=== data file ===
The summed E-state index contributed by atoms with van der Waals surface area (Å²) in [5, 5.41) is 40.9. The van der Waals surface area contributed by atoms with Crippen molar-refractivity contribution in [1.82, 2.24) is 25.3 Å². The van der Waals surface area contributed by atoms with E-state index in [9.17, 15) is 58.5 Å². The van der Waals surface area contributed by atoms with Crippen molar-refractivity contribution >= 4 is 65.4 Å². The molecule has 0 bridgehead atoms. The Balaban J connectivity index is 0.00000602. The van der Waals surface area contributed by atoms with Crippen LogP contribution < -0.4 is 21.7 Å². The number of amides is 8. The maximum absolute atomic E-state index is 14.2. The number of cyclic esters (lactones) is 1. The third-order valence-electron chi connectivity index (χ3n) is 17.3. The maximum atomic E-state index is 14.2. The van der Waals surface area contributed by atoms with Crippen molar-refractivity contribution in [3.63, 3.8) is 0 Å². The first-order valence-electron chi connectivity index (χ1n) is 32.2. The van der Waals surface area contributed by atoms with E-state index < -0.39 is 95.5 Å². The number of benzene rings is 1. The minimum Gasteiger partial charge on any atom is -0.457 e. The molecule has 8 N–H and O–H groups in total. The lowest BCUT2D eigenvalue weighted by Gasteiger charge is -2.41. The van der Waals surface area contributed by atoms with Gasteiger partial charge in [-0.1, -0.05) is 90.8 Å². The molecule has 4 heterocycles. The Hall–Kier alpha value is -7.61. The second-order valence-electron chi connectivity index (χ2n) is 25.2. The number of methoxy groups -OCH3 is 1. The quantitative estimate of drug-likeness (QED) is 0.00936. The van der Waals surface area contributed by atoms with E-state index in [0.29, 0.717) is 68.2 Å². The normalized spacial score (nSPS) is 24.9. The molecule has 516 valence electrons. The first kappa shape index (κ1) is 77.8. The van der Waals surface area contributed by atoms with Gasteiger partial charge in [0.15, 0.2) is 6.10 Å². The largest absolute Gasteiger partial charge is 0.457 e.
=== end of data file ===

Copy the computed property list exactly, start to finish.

The summed E-state index contributed by atoms with van der Waals surface area (Å²) in [5, 5.41) is 40.9. The van der Waals surface area contributed by atoms with Crippen molar-refractivity contribution in [1.82, 2.24) is 25.3 Å². The van der Waals surface area contributed by atoms with E-state index in [9.17, 15) is 58.5 Å². The van der Waals surface area contributed by atoms with Crippen molar-refractivity contribution >= 4 is 65.4 Å². The molecule has 0 bridgehead atoms. The Balaban J connectivity index is 0.00000602. The van der Waals surface area contributed by atoms with Crippen LogP contribution < -0.4 is 21.7 Å². The number of amides is 8. The maximum absolute atomic E-state index is 14.2. The number of cyclic esters (lactones) is 1. The third-order valence-electron chi connectivity index (χ3n) is 17.3. The maximum atomic E-state index is 14.2. The van der Waals surface area contributed by atoms with Crippen molar-refractivity contribution in [3.63, 3.8) is 0 Å². The first-order valence-electron chi connectivity index (χ1n) is 32.2. The van der Waals surface area contributed by atoms with E-state index < -0.39 is 95.5 Å². The number of benzene rings is 1. The minimum Gasteiger partial charge on any atom is -0.457 e. The molecule has 8 N–H and O–H groups in total. The lowest BCUT2D eigenvalue weighted by Gasteiger charge is -2.41. The van der Waals surface area contributed by atoms with Gasteiger partial charge in [-0.1, -0.05) is 90.8 Å². The molecule has 4 heterocycles. The Hall–Kier alpha value is -7.61. The second-order valence-electron chi connectivity index (χ2n) is 25.2. The number of methoxy groups -OCH3 is 1. The quantitative estimate of drug-likeness (QED) is 0.00936. The van der Waals surface area contributed by atoms with E-state index in [0.29, 0.717) is 68.2 Å². The normalized spacial score (nSPS) is 24.9. The molecule has 516 valence electrons. The first kappa shape index (κ1) is 77.8. The van der Waals surface area contributed by atoms with Gasteiger partial charge in [0.15, 0.2) is 6.10 Å². The largest absolute Gasteiger partial charge is 0.457 e.